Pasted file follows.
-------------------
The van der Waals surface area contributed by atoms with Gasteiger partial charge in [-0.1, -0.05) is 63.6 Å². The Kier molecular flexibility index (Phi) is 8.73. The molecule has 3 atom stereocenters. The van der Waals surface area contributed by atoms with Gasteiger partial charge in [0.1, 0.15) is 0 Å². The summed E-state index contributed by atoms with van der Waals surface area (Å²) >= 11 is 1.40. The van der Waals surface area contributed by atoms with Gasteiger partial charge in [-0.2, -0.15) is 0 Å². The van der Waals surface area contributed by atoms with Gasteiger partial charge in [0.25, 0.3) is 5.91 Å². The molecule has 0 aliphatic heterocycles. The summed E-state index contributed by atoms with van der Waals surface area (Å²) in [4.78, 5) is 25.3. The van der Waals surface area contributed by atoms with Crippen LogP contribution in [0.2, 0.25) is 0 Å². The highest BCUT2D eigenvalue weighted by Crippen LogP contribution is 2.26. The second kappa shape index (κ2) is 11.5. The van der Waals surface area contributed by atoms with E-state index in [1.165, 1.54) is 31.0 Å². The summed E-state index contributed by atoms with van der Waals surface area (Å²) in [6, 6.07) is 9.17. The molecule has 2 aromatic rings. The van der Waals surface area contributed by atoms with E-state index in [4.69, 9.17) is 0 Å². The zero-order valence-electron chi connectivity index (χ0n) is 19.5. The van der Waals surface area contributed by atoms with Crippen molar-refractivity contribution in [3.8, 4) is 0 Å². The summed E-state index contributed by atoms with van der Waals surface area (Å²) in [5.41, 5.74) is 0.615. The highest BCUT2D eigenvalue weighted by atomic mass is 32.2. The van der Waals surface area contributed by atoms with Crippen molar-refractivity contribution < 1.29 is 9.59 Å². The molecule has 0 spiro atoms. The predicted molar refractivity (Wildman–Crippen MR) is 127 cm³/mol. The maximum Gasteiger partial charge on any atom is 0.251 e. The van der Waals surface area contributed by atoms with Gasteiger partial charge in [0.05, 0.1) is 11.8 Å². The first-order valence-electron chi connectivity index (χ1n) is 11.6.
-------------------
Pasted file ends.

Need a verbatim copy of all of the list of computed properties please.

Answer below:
The van der Waals surface area contributed by atoms with Gasteiger partial charge in [-0.1, -0.05) is 63.6 Å². The Kier molecular flexibility index (Phi) is 8.73. The molecule has 3 atom stereocenters. The van der Waals surface area contributed by atoms with Gasteiger partial charge in [0.1, 0.15) is 0 Å². The summed E-state index contributed by atoms with van der Waals surface area (Å²) >= 11 is 1.40. The van der Waals surface area contributed by atoms with Gasteiger partial charge in [-0.2, -0.15) is 0 Å². The van der Waals surface area contributed by atoms with Gasteiger partial charge in [0.25, 0.3) is 5.91 Å². The molecule has 0 aliphatic heterocycles. The summed E-state index contributed by atoms with van der Waals surface area (Å²) in [4.78, 5) is 25.3. The van der Waals surface area contributed by atoms with Crippen LogP contribution in [0.2, 0.25) is 0 Å². The highest BCUT2D eigenvalue weighted by Crippen LogP contribution is 2.26. The second kappa shape index (κ2) is 11.5. The van der Waals surface area contributed by atoms with E-state index in [1.165, 1.54) is 31.0 Å². The summed E-state index contributed by atoms with van der Waals surface area (Å²) in [6, 6.07) is 9.17. The molecule has 2 aromatic rings. The van der Waals surface area contributed by atoms with E-state index in [4.69, 9.17) is 0 Å². The zero-order valence-electron chi connectivity index (χ0n) is 19.5. The van der Waals surface area contributed by atoms with Crippen molar-refractivity contribution in [3.8, 4) is 0 Å². The summed E-state index contributed by atoms with van der Waals surface area (Å²) in [5.41, 5.74) is 0.615. The highest BCUT2D eigenvalue weighted by atomic mass is 32.2. The van der Waals surface area contributed by atoms with Crippen molar-refractivity contribution < 1.29 is 9.59 Å². The molecule has 0 spiro atoms. The predicted molar refractivity (Wildman–Crippen MR) is 127 cm³/mol. The maximum Gasteiger partial charge on any atom is 0.251 e. The van der Waals surface area contributed by atoms with Gasteiger partial charge in [0.05, 0.1) is 11.8 Å². The first-order valence-electron chi connectivity index (χ1n) is 11.6.